afternoon a number of Rotarians, together with some of their wives, accompanied Mr. Campbell to Fernie,
where he addressed the Fernie organization. Those going on the trip to
the coal city were ns follows: Mesdames M. A. Beale, IV. H. Wilson, H,
McKowan. F. Marsh, G. H. Thomp-
Duncnn,  and Messrs.
the brotherhood, will be demanded as
a result of the meeting of the board
of adjustment of the International
Brotherhood, eastern nnd western
lines, held in Montreul recently, according to J. U Capeman, general
chairman of the Winnipeg council.
Mr. Capeman, who ha,-* just returned from Montreal where he attended
the meeting of thc hoard of adjustment, suid that the new rates asked
would mean an increuse of 10 cents
an hour, or $20.40 a month in excess
of the old.
M. A. Beale. T. Flett. A. Graham, O.
Jcobson, F. Marsh, H. McCoshan, H.
McKowan, F. MacPherson, P. W. Willis, W. H. Wilson. Following the
meeting of the Fernie club a social
evening was spent.
Pilsudski Is
Victor In Poland
Alberta Police  Tako  Prisoner
Martin Hockstra, alias Fisher, who
was arrested at Palmer Bur last week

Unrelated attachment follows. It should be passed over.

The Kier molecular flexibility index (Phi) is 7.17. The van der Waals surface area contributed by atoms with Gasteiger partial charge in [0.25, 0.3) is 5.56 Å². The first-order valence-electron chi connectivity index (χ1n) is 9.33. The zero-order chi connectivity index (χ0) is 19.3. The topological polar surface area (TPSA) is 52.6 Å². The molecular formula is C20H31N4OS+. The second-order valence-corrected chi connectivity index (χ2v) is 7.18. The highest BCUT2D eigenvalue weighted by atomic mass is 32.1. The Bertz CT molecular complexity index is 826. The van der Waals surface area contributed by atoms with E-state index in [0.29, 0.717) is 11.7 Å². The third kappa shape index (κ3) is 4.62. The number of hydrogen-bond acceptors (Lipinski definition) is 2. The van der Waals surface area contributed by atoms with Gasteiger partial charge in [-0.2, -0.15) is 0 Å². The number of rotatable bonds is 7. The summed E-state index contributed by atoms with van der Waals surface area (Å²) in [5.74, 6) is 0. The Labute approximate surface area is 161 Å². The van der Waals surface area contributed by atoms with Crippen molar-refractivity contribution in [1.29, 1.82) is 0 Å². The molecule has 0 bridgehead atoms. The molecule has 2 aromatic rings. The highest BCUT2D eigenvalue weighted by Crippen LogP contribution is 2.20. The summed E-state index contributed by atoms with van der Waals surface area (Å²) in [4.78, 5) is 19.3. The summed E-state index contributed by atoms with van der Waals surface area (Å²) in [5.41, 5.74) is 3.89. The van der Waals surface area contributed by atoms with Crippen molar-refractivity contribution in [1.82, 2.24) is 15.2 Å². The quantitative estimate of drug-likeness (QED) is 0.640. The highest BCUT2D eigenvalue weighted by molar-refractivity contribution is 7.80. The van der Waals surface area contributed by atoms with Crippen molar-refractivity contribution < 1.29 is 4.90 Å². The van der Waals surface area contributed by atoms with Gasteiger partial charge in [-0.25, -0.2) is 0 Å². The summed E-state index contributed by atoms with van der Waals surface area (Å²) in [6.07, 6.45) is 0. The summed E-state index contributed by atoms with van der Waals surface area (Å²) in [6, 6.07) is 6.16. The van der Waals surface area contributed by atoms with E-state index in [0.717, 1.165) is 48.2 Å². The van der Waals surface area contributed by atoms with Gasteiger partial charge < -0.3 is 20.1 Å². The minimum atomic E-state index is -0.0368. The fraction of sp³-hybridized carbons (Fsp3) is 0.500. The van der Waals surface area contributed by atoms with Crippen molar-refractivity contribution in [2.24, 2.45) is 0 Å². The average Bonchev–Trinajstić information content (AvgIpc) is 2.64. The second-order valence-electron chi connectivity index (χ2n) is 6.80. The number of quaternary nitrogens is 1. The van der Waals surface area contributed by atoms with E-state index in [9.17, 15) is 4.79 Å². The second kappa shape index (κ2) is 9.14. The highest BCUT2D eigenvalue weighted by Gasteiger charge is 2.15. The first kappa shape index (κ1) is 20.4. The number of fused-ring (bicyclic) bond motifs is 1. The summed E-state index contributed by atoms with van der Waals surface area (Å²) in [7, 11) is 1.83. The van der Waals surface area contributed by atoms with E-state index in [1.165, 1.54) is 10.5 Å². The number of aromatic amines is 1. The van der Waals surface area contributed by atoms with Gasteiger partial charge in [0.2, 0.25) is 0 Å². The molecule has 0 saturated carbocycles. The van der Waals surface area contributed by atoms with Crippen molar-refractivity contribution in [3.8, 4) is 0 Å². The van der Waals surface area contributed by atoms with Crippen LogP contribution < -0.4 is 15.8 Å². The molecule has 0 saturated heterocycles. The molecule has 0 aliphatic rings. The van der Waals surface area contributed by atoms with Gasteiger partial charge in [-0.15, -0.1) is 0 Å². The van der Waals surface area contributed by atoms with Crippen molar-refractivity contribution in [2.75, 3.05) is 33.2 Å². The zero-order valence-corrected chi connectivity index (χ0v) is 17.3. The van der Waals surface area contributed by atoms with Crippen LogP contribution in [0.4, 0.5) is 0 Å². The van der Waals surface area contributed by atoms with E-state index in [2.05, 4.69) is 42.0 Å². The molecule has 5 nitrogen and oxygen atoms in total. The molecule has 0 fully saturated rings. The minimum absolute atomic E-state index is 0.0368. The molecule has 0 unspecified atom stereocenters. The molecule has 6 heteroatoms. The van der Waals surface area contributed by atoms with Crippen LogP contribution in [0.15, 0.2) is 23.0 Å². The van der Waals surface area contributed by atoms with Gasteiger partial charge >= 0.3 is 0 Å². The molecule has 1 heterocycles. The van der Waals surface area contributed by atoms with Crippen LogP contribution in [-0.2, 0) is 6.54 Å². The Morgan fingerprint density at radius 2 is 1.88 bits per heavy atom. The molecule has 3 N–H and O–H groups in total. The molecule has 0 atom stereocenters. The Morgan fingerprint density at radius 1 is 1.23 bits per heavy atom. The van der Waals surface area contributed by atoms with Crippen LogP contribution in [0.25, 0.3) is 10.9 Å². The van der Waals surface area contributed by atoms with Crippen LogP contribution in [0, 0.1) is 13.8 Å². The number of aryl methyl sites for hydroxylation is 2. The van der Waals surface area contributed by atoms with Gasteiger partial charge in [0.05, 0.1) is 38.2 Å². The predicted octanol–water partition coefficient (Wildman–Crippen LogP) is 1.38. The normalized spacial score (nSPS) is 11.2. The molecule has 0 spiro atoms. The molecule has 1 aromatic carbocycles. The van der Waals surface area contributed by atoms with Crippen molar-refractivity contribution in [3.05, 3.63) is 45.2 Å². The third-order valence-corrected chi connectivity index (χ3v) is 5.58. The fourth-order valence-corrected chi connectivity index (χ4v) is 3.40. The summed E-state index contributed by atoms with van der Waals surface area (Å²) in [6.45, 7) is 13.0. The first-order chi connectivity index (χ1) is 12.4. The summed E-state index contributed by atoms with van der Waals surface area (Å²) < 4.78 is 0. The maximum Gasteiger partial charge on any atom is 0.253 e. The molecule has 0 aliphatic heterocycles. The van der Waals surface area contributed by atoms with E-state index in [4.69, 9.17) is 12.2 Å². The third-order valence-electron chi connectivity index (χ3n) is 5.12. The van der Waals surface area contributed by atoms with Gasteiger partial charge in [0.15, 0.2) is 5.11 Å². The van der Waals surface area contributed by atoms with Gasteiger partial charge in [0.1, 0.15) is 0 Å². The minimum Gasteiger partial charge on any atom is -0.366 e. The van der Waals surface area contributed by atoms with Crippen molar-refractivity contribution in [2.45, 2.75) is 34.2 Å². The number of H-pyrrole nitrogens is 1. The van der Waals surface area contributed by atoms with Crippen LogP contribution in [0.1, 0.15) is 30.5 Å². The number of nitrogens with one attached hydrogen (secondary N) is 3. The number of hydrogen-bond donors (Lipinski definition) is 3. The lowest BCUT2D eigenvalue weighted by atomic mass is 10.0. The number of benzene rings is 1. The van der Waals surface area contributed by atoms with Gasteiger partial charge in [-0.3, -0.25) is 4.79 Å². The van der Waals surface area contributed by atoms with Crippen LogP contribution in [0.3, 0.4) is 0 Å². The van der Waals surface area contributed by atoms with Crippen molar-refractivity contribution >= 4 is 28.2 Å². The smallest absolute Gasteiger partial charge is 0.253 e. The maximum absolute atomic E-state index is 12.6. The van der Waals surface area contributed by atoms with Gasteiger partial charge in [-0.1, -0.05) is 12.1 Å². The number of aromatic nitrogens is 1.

by Constable G
ted by Magistrate Leask
(Special Despatch to the Heraldl)
Warsaw, May 20.-—The revolution
which resulted in the overthrow of
Tbomns, and convic" I *• WItOS administration and a vie-
under the tory f°r Marshal Joseph Pdsudski,
Game Act. was taken to Lethbridge I *■" morebloody than officially esti-
the end 0« lust week to answer char-1 «**■ *«■■ »/J w°undeti *™«
ges of a different nature preferred ** anIthe to Ul dead now number
bv the Alberta police. The prison-!-Imost 000. Mos of he v.ct.m
er confessed to forging the name of «■ *•»"* "»" belween the »*" of
ane W. Rodenhuls, fo Kincuid. Sask., I H »n<i 3°-	
and  to  having his savings nccount, | -—-    "J~        "
amounting  to   1100,   transferred   to] Mission Band Tea
1     Saturday   afternoon   thc   Mission
itribute to the comic element of this
performance that of D'Arcy Marsh
as a realistic dustman, must not be
overlooked. Alfred Doolittie, the father of 'Liza, classes himself as "one
of the undeserving poor," and "a